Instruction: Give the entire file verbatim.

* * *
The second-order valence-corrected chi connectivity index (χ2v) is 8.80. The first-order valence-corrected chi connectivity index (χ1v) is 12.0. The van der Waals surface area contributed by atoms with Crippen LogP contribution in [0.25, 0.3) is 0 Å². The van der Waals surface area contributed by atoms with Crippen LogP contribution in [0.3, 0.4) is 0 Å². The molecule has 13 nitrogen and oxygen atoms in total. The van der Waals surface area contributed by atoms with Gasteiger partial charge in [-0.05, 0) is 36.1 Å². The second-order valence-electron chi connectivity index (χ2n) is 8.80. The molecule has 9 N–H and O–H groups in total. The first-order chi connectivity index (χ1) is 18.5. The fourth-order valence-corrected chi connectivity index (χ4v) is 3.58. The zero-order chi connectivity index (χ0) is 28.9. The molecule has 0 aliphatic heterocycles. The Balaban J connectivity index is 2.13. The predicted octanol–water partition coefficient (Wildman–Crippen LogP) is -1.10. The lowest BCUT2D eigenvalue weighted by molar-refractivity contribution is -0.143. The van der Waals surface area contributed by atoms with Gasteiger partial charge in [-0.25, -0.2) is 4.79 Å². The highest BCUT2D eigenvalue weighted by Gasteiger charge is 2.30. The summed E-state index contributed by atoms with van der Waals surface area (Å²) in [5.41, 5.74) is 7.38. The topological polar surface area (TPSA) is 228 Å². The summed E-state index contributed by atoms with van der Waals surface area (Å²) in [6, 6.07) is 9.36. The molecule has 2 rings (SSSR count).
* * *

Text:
The second-order valence-corrected chi connectivity index (χ2v) is 8.80. The first-order valence-corrected chi connectivity index (χ1v) is 12.0. The van der Waals surface area contributed by atoms with Crippen LogP contribution in [0.25, 0.3) is 0 Å². The van der Waals surface area contributed by atoms with Crippen LogP contribution in [0.3, 0.4) is 0 Å². The molecule has 13 nitrogen and oxygen atoms in total. The van der Waals surface area contributed by atoms with Gasteiger partial charge in [-0.05, 0) is 36.1 Å². The second-order valence-electron chi connectivity index (χ2n) is 8.80. The molecule has 9 N–H and O–H groups in total. The first-order chi connectivity index (χ1) is 18.5. The fourth-order valence-corrected chi connectivity index (χ4v) is 3.58. The zero-order chi connectivity index (χ0) is 28.9. The molecule has 0 aliphatic heterocycles. The Balaban J connectivity index is 2.13. The predicted octanol–water partition coefficient (Wildman–Crippen LogP) is -1.10. The lowest BCUT2D eigenvalue weighted by molar-refractivity contribution is -0.143. The van der Waals surface area contributed by atoms with Gasteiger partial charge in [-0.25, -0.2) is 4.79 Å². The highest BCUT2D eigenvalue weighted by Gasteiger charge is 2.30. The summed E-state index contributed by atoms with van der Waals surface area (Å²) in [5.41, 5.74) is 7.38. The topological polar surface area (TPSA) is 228 Å². The summed E-state index contributed by atoms with van der Waals surface area (Å²) in [6, 6.07) is 9.36. The molecule has 2 rings (SSSR count).